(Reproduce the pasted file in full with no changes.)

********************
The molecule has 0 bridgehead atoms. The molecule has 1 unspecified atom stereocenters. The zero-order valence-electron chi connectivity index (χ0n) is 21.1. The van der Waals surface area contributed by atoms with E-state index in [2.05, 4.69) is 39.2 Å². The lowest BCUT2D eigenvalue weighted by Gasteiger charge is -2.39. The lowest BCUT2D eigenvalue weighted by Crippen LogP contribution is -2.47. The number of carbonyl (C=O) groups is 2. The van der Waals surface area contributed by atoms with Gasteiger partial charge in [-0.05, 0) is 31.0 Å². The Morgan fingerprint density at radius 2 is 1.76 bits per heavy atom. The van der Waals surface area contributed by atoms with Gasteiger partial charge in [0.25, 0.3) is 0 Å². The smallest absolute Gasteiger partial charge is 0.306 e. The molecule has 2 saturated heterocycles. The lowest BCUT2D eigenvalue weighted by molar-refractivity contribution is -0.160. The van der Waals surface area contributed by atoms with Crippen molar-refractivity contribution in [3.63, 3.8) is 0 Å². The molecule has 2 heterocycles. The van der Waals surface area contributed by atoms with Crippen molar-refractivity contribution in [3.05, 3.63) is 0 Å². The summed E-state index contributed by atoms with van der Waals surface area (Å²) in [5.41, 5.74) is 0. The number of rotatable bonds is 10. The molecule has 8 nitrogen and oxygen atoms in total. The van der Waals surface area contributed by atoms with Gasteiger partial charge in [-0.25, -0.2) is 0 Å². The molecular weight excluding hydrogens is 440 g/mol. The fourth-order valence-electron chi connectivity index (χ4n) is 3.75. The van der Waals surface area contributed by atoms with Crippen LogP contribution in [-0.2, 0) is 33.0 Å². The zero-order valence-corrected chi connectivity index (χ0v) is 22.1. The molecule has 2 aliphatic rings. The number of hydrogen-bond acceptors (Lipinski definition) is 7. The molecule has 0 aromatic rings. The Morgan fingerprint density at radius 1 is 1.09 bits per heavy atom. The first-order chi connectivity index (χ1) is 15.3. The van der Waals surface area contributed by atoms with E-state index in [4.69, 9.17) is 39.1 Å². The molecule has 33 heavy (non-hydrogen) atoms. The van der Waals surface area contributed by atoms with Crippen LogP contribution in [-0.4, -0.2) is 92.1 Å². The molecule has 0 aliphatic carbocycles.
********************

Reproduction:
The molecule has 0 bridgehead atoms. The molecule has 1 unspecified atom stereocenters. The zero-order valence-electron chi connectivity index (χ0n) is 21.1. The van der Waals surface area contributed by atoms with E-state index in [2.05, 4.69) is 39.2 Å². The lowest BCUT2D eigenvalue weighted by Gasteiger charge is -2.39. The lowest BCUT2D eigenvalue weighted by Crippen LogP contribution is -2.47. The number of carbonyl (C=O) groups is 2. The van der Waals surface area contributed by atoms with Gasteiger partial charge in [-0.05, 0) is 31.0 Å². The Morgan fingerprint density at radius 2 is 1.76 bits per heavy atom. The van der Waals surface area contributed by atoms with Gasteiger partial charge in [0.25, 0.3) is 0 Å². The smallest absolute Gasteiger partial charge is 0.306 e. The molecule has 2 saturated heterocycles. The lowest BCUT2D eigenvalue weighted by molar-refractivity contribution is -0.160. The van der Waals surface area contributed by atoms with Crippen molar-refractivity contribution in [3.63, 3.8) is 0 Å². The molecule has 2 heterocycles. The van der Waals surface area contributed by atoms with Crippen molar-refractivity contribution in [3.05, 3.63) is 0 Å². The summed E-state index contributed by atoms with van der Waals surface area (Å²) in [5.41, 5.74) is 0. The number of rotatable bonds is 10. The molecule has 8 nitrogen and oxygen atoms in total. The van der Waals surface area contributed by atoms with Gasteiger partial charge in [-0.25, -0.2) is 0 Å². The molecular weight excluding hydrogens is 440 g/mol. The fourth-order valence-electron chi connectivity index (χ4n) is 3.75. The van der Waals surface area contributed by atoms with Crippen LogP contribution in [-0.2, 0) is 33.0 Å². The zero-order valence-corrected chi connectivity index (χ0v) is 22.1. The molecule has 2 aliphatic rings. The number of hydrogen-bond acceptors (Lipinski definition) is 7. The molecule has 0 aromatic rings. The Morgan fingerprint density at radius 1 is 1.09 bits per heavy atom. The first-order chi connectivity index (χ1) is 15.3. The van der Waals surface area contributed by atoms with E-state index in [4.69, 9.17) is 39.1 Å². The molecule has 33 heavy (non-hydrogen) atoms. The van der Waals surface area contributed by atoms with Crippen LogP contribution in [-0.4, -0.2) is 92.1 Å². The molecule has 0 aliphatic carbocycles.